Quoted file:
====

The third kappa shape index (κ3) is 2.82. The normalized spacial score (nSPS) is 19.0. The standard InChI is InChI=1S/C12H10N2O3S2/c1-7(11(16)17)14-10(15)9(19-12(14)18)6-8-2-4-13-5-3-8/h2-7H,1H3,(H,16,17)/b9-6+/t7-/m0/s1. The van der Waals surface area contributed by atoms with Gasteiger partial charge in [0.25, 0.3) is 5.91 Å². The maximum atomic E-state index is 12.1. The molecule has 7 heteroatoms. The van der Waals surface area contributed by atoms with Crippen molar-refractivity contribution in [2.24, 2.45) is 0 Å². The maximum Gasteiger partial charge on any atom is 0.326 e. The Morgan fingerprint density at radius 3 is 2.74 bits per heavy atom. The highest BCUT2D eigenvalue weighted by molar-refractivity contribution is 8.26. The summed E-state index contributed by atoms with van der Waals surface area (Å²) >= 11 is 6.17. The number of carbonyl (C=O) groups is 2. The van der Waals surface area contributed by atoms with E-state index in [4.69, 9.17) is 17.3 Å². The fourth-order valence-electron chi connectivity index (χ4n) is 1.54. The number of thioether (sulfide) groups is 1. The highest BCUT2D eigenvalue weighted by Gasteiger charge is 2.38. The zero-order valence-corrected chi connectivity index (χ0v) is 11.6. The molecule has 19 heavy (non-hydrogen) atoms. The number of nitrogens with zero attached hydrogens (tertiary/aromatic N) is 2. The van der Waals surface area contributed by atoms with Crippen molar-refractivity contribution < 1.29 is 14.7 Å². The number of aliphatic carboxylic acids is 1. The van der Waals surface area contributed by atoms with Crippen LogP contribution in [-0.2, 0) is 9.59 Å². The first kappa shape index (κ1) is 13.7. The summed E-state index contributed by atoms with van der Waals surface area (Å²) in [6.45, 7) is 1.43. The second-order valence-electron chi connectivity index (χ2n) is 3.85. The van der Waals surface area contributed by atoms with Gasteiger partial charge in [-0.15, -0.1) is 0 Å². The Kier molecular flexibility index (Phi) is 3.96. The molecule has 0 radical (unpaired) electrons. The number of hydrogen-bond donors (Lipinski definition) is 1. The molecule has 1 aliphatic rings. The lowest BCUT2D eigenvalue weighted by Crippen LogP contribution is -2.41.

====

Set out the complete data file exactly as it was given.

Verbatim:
The third kappa shape index (κ3) is 2.82. The normalized spacial score (nSPS) is 19.0. The standard InChI is InChI=1S/C12H10N2O3S2/c1-7(11(16)17)14-10(15)9(19-12(14)18)6-8-2-4-13-5-3-8/h2-7H,1H3,(H,16,17)/b9-6+/t7-/m0/s1. The van der Waals surface area contributed by atoms with Gasteiger partial charge in [0.25, 0.3) is 5.91 Å². The maximum atomic E-state index is 12.1. The molecule has 7 heteroatoms. The van der Waals surface area contributed by atoms with Crippen molar-refractivity contribution in [2.24, 2.45) is 0 Å². The maximum Gasteiger partial charge on any atom is 0.326 e. The Morgan fingerprint density at radius 3 is 2.74 bits per heavy atom. The highest BCUT2D eigenvalue weighted by molar-refractivity contribution is 8.26. The summed E-state index contributed by atoms with van der Waals surface area (Å²) >= 11 is 6.17. The number of carbonyl (C=O) groups is 2. The van der Waals surface area contributed by atoms with E-state index in [4.69, 9.17) is 17.3 Å². The fourth-order valence-electron chi connectivity index (χ4n) is 1.54. The number of thioether (sulfide) groups is 1. The highest BCUT2D eigenvalue weighted by Gasteiger charge is 2.38. The zero-order valence-corrected chi connectivity index (χ0v) is 11.6. The molecule has 19 heavy (non-hydrogen) atoms. The number of nitrogens with zero attached hydrogens (tertiary/aromatic N) is 2. The van der Waals surface area contributed by atoms with Crippen molar-refractivity contribution < 1.29 is 14.7 Å². The number of aliphatic carboxylic acids is 1. The van der Waals surface area contributed by atoms with Crippen LogP contribution in [-0.2, 0) is 9.59 Å². The first kappa shape index (κ1) is 13.7. The summed E-state index contributed by atoms with van der Waals surface area (Å²) in [6.45, 7) is 1.43. The second-order valence-electron chi connectivity index (χ2n) is 3.85. The van der Waals surface area contributed by atoms with Gasteiger partial charge in [-0.15, -0.1) is 0 Å². The Kier molecular flexibility index (Phi) is 3.96. The molecule has 0 radical (unpaired) electrons. The number of hydrogen-bond donors (Lipinski definition) is 1. The molecule has 1 aliphatic rings. The lowest BCUT2D eigenvalue weighted by Crippen LogP contribution is -2.41.